Copyright © 2014 Stephen Hawley, all rights reserved.
Tonight was Science Fair. This was a challenge in that we had to help Alice select a project that she would understand as much as possible, would participate in, and which she would enjoy. We gave her a selection and she picked the question, “Do big seeds grow faster than small seeds?” This was good because she could participate in a lot of the steps: picking seeds, measuring soil, planting them, watering them, etc. She did a good job, even though I’m sure that she didn’t really get a lot beyond the process of taking care of seedlings.
Tonight was the Science Fair and Alice was happy to go and see all her friends and interact with them.
I saw classmates of Alice running up to her, honestly happy to see her. I saw friends giving her unsolicited high fives. I saw friends interested in her project.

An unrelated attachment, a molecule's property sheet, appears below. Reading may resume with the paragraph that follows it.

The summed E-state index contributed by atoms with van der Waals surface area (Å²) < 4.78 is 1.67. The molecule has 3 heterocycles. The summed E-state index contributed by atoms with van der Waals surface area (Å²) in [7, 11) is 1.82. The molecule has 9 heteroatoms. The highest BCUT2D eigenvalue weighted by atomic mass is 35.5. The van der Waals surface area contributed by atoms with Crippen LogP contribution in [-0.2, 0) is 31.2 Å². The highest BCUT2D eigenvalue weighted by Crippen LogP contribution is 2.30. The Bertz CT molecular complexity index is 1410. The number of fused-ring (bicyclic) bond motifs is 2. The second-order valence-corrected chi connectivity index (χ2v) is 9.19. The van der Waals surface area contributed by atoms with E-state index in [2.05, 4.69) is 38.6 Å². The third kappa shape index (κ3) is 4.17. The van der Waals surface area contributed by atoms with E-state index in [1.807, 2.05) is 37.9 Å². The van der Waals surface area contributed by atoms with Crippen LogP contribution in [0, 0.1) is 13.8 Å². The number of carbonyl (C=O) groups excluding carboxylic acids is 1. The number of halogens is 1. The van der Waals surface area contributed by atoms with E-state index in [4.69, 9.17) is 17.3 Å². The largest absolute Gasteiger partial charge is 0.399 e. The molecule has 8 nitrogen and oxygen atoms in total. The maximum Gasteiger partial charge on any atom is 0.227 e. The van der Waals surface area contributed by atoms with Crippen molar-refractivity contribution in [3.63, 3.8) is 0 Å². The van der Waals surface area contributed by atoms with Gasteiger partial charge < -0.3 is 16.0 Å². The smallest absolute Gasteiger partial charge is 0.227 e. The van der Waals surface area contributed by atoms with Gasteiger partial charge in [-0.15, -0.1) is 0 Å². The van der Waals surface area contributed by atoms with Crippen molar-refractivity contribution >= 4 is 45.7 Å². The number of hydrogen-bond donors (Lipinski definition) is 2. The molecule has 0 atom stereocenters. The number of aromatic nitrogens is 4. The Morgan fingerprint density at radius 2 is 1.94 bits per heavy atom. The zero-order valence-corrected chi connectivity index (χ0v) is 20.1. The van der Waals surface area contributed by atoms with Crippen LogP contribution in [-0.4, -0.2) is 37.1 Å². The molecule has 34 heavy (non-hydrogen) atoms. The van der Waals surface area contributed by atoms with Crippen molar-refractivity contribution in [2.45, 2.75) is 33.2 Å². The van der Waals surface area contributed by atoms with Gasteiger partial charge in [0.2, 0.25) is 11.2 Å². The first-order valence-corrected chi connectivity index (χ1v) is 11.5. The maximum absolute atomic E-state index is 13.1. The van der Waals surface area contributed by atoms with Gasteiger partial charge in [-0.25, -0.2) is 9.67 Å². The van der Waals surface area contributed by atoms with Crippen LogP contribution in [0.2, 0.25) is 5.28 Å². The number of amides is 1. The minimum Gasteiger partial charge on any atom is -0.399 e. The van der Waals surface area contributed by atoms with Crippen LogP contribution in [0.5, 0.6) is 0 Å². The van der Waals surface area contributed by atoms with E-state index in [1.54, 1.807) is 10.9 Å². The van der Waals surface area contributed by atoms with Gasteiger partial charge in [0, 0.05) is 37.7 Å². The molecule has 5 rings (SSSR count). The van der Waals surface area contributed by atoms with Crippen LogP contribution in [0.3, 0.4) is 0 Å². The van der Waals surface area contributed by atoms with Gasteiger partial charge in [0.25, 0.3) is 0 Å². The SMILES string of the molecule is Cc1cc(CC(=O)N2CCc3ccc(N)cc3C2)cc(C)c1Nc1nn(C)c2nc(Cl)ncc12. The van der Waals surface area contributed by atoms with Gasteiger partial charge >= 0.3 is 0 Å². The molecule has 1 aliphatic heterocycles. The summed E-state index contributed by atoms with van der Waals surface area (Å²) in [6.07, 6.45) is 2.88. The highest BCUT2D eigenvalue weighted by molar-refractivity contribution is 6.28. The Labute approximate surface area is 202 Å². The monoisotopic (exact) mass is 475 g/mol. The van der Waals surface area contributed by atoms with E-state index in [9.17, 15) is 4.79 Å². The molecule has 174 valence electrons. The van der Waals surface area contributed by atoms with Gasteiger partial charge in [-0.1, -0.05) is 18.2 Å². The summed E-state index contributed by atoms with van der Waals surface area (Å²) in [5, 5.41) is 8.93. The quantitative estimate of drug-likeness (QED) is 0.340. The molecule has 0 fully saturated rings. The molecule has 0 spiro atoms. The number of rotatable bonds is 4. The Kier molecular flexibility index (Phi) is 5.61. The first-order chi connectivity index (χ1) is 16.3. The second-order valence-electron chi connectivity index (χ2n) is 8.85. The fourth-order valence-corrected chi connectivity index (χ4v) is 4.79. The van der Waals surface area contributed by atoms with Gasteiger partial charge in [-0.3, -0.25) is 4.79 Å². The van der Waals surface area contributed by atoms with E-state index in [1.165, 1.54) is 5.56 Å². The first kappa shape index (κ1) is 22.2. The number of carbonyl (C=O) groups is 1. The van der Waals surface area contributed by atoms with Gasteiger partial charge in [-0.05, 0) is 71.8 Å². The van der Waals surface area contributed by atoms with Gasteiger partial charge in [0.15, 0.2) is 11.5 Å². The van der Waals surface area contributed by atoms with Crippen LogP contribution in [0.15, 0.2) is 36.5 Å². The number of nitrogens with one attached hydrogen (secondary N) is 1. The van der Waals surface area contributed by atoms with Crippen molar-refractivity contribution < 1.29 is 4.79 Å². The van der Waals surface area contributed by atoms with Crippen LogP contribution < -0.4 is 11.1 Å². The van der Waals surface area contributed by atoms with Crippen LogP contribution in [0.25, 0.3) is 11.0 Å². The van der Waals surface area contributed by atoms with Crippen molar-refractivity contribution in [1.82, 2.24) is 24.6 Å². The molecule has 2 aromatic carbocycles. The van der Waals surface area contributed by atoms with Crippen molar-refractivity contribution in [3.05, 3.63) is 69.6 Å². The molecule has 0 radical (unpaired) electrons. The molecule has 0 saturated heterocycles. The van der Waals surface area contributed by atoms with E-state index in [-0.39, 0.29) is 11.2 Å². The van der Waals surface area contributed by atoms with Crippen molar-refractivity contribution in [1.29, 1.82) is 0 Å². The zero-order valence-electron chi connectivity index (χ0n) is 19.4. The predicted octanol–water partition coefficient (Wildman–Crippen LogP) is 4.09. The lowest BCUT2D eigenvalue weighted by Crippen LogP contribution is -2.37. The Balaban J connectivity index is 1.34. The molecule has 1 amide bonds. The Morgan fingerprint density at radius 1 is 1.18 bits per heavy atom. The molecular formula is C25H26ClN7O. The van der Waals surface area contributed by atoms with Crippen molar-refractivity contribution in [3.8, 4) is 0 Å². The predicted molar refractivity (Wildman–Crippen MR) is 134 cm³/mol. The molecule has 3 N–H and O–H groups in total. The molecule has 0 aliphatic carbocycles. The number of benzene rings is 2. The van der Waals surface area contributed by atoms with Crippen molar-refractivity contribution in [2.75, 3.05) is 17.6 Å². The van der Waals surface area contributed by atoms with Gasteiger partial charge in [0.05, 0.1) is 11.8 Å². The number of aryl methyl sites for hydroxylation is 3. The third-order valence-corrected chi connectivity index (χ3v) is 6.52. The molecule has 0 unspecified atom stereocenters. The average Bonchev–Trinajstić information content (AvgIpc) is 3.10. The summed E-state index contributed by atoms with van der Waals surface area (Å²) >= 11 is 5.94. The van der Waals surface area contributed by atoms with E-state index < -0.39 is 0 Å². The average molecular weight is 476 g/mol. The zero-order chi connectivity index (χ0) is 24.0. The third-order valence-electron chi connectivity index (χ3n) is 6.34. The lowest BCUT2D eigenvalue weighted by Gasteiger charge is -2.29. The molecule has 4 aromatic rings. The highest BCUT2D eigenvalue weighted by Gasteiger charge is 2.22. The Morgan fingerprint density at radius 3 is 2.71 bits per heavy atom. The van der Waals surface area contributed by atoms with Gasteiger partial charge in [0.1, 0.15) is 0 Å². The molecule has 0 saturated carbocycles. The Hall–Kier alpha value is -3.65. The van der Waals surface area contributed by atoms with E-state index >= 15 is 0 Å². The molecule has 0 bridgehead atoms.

And this is truly a different time. 36 years ago, in my youth, this kind of open friendship with kids with cognitive disabilities just didn’t happen (not to mention that you wouldn’t see them in your classroom to start with). This is a tremendously good thing for everyone and it’s so nice seeing humanity behaving at its best.
And I’m also seeing it in my son. He’s been behaving in a very kind, considerate manner where he honestly wants to do nothing but help his sister. He clearly sees that she has trouble with things and wants to help her out.
Alice is loving it.
So much so that tonight she declared that she was going to marry Stuart. This lead to a long discussion about how that’s very sweet, but brothers and sisters can’t get married. Alice decided to be in a contrary mood and said, “Daddy, first, ” which counting on her fingers, “CHANGE THE LAW. Second, I marry Stuart.” She kept coming back to this cogent argument, but sorry, it doesn’t stick.